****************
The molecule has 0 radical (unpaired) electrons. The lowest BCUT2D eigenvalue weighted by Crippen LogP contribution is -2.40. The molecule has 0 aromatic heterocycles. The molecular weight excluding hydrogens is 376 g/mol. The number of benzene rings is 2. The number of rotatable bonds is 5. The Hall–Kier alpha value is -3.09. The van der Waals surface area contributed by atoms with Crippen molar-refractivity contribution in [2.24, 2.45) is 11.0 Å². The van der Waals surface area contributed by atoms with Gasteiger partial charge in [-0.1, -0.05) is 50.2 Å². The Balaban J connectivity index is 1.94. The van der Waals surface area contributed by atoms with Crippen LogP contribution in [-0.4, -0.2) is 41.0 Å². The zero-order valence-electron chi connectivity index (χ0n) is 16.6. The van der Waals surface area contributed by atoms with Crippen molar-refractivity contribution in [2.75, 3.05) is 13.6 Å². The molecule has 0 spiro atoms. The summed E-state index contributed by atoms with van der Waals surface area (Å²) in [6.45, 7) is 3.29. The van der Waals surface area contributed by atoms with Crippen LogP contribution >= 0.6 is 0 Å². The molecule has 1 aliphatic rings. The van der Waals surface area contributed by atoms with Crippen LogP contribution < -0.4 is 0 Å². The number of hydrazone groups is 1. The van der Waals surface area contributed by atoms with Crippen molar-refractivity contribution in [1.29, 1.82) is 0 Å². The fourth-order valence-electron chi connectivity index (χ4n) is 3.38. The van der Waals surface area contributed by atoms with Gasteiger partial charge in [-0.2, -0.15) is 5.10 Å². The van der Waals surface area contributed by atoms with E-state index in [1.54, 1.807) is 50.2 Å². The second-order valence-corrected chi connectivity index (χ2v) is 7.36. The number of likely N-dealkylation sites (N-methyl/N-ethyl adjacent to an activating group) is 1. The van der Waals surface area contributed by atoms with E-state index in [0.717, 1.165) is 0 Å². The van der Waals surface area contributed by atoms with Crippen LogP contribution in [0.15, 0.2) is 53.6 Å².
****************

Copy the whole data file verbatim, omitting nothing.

The molecule has 0 radical (unpaired) electrons. The lowest BCUT2D eigenvalue weighted by Crippen LogP contribution is -2.40. The molecule has 0 aromatic heterocycles. The molecular weight excluding hydrogens is 376 g/mol. The number of benzene rings is 2. The number of rotatable bonds is 5. The Hall–Kier alpha value is -3.09. The van der Waals surface area contributed by atoms with Crippen molar-refractivity contribution in [2.24, 2.45) is 11.0 Å². The van der Waals surface area contributed by atoms with Gasteiger partial charge in [-0.1, -0.05) is 50.2 Å². The Balaban J connectivity index is 1.94. The van der Waals surface area contributed by atoms with Crippen LogP contribution in [-0.4, -0.2) is 41.0 Å². The zero-order valence-electron chi connectivity index (χ0n) is 16.6. The van der Waals surface area contributed by atoms with Crippen molar-refractivity contribution in [2.75, 3.05) is 13.6 Å². The molecule has 0 spiro atoms. The summed E-state index contributed by atoms with van der Waals surface area (Å²) in [6.45, 7) is 3.29. The van der Waals surface area contributed by atoms with Crippen LogP contribution >= 0.6 is 0 Å². The molecule has 1 aliphatic rings. The van der Waals surface area contributed by atoms with Crippen LogP contribution < -0.4 is 0 Å². The number of hydrazone groups is 1. The van der Waals surface area contributed by atoms with Crippen molar-refractivity contribution in [1.29, 1.82) is 0 Å². The fourth-order valence-electron chi connectivity index (χ4n) is 3.38. The van der Waals surface area contributed by atoms with Gasteiger partial charge in [-0.2, -0.15) is 5.10 Å². The van der Waals surface area contributed by atoms with E-state index in [1.54, 1.807) is 50.2 Å². The second-order valence-corrected chi connectivity index (χ2v) is 7.36. The number of likely N-dealkylation sites (N-methyl/N-ethyl adjacent to an activating group) is 1. The van der Waals surface area contributed by atoms with E-state index in [0.717, 1.165) is 0 Å². The van der Waals surface area contributed by atoms with Crippen LogP contribution in [0.15, 0.2) is 53.6 Å².